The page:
Beware of Trump’s ‘burn down the house’ strategy
19 Apr 2017|

Image courtesy of Pixabay user Myriams-Fotos.

Say I knock on your door and tell you that I’m going to burn your house down. And let’s say you believe I have the capability to do so, making my threat credible. Your first response would be to prioritise what you might try to save from your house before it’s burned down. By making such a threat I put myself in an excellent position to negotiate by pushing you into crisis mode and forcing you to establish priorities quickly. From here, I could back down and say, ‘Well, I won’t burn your house down, but I’ll take all your belongings in your living room.’ You might decide it’s better to surrender your living-room belongings, all of which are replaceable, than to lose your whole house. After that ordeal, I don’t follow through on the threat of arson, but I still make off with the contents of your living room. You might feel like you’ve avoided complete disaster, but you still lost some possessions. This might be a simple illustration, but it reflects President Trump’s basic zero-sum negotiating strategy.

Trump’s strategy was observable in his campaign rhetoric on proposals like the Muslim ban, in his claims that NATO is ‘obsolete’, and in his attacks against trade architecture like the Trans-Pacific Partnership (TPP) and NAFTA. Now that he’s seated at the Resolute desk, we’re seeing it all over again with things like his short, tense phone call with Prime Minister Malcolm Turnbull in which the President considered reneging on an agreement made with the previous Obama administration to resettle detained refugees in the United States, calling it ‘the worst deal ever’.

Trump’s brash style of brinkmanship may have served him well as a businessman in the cut-throat world of New York real estate development, but it won’t work as well in the international arena. Instead of pushing a policy to the limits of safety, Trump rushes himself and his opponents straight to the cliff’s edge. Taking them there without allowing them any time to think might get them to panic and reveal their bottom line. Trump could then walk them back from the brink on his own terms. Such moves could keep his opponents and negotiating partners off-balance.

It’s an effective strategy for Trump, and luckily for him, it’s a game that can be played without finesse. But it’s also risky. If I keep threatening to burn homes down I’ll eventually need to follow through at some point to solve the problem of credibility, a problem which Trump faces in the domestic and international arenas. And doing so could put me at risk. Depending on how well I understand external factors, I could actually be stuck in the house with you when I deliver my threat. I could very well bring myself down with you. That’s one way to resist Trump’s blustering strategy: understanding what he’s actually capable of, trying to contain his threats based on his own limitations, and identifying where he’s politically exposed.

Trump’s negotiating strategy was on display with the TPP. On his first day in office, President Trump followed through on his threat and withdrew the US from the TPP. Since the trade agreement can’t go into effect without both the US and Japan ratifying it, President Trump effectively “burned down the house”. He hasn’t walked away from trade with Japan altogether since the White House has put the offer of a bilateral US–Japan trade deal back on the table. But this outcome is unfortunate for Japan, since it would have to renegotiate a trade deal with a Presidential administration which has championed protecting American jobs and manufacturing and scepticism of international trade. That places political limitations on what Trump could achieve with a bilateral deal which makes progress on difficult issues like agriculture and car manufacturing, which are politically sensitive areas for Japan when it comes to trade.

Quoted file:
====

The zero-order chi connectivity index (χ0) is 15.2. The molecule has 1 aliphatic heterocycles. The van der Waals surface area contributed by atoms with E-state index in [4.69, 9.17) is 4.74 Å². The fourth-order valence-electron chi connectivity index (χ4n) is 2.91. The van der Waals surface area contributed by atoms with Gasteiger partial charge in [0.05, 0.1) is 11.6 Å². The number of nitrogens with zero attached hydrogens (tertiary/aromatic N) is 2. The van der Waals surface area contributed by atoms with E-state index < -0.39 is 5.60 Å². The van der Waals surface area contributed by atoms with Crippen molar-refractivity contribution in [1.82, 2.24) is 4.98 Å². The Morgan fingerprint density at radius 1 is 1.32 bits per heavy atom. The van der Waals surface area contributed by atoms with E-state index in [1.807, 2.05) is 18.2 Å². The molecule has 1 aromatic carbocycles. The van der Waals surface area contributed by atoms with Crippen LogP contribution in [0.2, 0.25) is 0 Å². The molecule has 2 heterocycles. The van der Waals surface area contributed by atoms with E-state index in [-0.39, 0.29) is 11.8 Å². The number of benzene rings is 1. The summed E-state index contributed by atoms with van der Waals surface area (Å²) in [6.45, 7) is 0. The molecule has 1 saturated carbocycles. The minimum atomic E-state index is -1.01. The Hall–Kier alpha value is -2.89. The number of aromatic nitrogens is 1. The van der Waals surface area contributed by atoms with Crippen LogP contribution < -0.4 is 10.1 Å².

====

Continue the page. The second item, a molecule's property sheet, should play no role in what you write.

If Trump is indeed applying that strategy to promote his preference for bilateral trade deals in Asia, then it might be best for Japan to deny the new president this early victory and resist his transactional approach to diplomacy. Japan and any other US partners in Asia should shun bilateral proposals. If there’s little point in the TPP without US involvement and leadership, a long-term strategy will be to wait for a change in the presidential administration in Washington, which could see the US re-join the partnership. As Asia remains the driver of global economic growth, it has time on its side and perhaps the TPP might still prevail in a post-Trump world.

Policymakers in Asia should be wary of Donald Trump’s “burn down the house” strategy as he’s proving time and time again that he doesn’t view negotiating as a win-win game. His pathology and approach to negotiations demand a loser, making it hard to see bilateral negotiations with the Trump administration delivering a satisfying outcome. Rather than a mark of a brilliant deal maker, Trump’s negotiating tactics are the hallmark of an entertainer and a blusterer. It’s a destructive strategy and in the long term, it will hurt America’s credibility in the Asia–Pacific region.